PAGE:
Creative and Memoir Writing With Carol Brennan King January 25, 2023
Good writers learn from other good/great writers. That’s why I did some digging to see what I could learn to share with you this week from Stephen King.
I own Stephen King’s book On Writing: A Memoir of the Craft, and I do recommend it. It is not one of those hefty tomes that you wonder how you are going to get through it. You can get a used paperback from Amazon for a little more than ten bucks.
While you wait to get your own copy, join us in looking at some simple statements of great advice from King – the guy that made all the money, not this King.
- Stephen King says you should write for yourself and then worry about the audience. WHY? Because if you sweat pleasing the audience and a perfect first draft, you will never get a finished first draft. The point of that first draft, and every writer writes a first and then several more drafts before he or she has gold, is to get your story down.
Your job in that first draft is to think through who did what to whom, where and why, and then who got in the way. That may sound like a mystery or thriller, or sci-fi. But those words get you to the heart of every single story.
So the first draft is just that, a first draft. Later you can give that draft shape and form and polish.
- Related to that is this bit of counsel: Don’t obsess over grammar, especially in dialogue, but in general, everywhere, especially in that first draft.
I use Grammarly, but I don’t mess with any of their recommended changes until I am in a second draft.
Remember also, few people speak with absolutely perfect grammar. Think about dialogue. Even your own. You don’t speak in complete sentences, do you? And sometimes, the fragments you do hear hardly make sense. That’s real dialogue. Just remember, your reader will give up reading the book when it gets too hard to figure out what is happening.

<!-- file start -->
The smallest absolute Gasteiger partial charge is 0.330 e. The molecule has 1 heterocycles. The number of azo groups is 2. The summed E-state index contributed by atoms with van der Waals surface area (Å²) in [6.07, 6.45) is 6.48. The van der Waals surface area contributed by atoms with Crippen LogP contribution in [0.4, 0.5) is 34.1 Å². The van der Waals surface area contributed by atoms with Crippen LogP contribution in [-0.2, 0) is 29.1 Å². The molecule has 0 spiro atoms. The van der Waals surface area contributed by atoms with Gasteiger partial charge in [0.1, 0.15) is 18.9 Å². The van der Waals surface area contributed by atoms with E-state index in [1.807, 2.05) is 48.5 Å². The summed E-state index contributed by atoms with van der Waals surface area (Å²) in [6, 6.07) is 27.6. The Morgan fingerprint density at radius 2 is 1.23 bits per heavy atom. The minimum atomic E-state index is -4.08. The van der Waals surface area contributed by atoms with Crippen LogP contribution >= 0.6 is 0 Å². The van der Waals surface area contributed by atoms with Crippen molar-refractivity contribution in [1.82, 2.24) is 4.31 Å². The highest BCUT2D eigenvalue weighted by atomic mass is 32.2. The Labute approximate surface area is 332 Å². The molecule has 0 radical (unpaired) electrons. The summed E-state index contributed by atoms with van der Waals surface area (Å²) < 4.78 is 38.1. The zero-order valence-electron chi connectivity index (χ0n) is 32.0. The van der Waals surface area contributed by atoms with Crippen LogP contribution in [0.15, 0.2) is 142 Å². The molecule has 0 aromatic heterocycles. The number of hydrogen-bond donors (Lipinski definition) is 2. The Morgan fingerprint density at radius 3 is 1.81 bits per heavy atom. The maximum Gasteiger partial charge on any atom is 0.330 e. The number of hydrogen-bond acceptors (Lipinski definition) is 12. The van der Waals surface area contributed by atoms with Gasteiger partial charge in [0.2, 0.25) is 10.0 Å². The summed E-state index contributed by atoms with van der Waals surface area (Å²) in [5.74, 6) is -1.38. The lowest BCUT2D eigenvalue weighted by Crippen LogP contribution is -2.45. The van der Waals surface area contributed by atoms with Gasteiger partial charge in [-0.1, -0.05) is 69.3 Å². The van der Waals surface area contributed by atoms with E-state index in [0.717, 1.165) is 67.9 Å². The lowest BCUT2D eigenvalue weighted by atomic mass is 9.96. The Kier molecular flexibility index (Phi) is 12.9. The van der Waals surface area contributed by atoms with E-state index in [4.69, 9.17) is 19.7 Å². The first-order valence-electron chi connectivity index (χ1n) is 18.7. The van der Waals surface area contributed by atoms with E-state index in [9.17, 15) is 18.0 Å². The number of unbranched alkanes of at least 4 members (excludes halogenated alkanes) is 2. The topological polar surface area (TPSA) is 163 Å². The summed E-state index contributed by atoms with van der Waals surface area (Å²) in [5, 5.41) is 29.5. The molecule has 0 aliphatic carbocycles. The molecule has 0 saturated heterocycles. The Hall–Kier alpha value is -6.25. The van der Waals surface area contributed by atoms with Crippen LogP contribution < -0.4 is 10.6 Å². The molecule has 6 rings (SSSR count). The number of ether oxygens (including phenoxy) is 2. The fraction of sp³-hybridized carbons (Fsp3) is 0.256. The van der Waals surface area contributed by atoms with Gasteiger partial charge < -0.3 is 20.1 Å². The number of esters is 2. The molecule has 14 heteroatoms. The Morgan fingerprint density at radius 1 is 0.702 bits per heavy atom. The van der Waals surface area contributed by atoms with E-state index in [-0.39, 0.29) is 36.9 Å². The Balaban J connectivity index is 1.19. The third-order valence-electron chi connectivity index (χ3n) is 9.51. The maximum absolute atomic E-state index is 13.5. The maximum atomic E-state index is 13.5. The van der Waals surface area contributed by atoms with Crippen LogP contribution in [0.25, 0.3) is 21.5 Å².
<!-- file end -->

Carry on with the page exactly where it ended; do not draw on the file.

Try listening to dialogue in the conversations that swirl around you. Then write down what you have heard and consider how you can use it.
That said, this fact never gives you free rein to blow off writing well: grammar, dialogue, and punctuation must be examined with your audience in mind.
Check out https://www.grammarly.com/blog/writing-dialogue/ for some great help in writing dialogue.
3. We talked for some time about the imperative of reading. King says, “If you don’t have time to read, you don’t have time to write.”
Carol King (another King) says that reading helps you to recognize good writing and how the writer accomplished that.
It also helps you to recognize bad writing. I read some lines in class from a self-published book (not mine). It did not take long to see some common errors in this book that was not edited. I say “not edited” because the first paragraph I read was littered with the words was and were. No editor would let that get by.
If you don’t know why that is a problem, check out the use of passive and also the use of telling all the time rather than showing.
Google Owl at Purdue Use of passive voice
Or Google Owl at Purdue Changing passive to active
You can find another resource for this point by googling Show, Don’t Tell: Tips and Examples of The Golden Rule
4. The last issue I want to talk about here is the overuse of adverbs. You know the helping words that accompany, but shouldn’t, too many verbs.
For example, The boy who grabbed her purse walked quickly down the street. Really? If it were me, I would have hot-footed it out of there, or at least ran, or tore, or maybe disappeared down the street.
Check out https://prowritingaid.com/grammar/1000014/Why-should-I-avoid-adverbs-in-my-writing for some help with avoiding adverbs in your writing.
See you Wednesday!
And always remember, your job as a writer is to help your reader see in his head what you saw in your head as clearly as possible.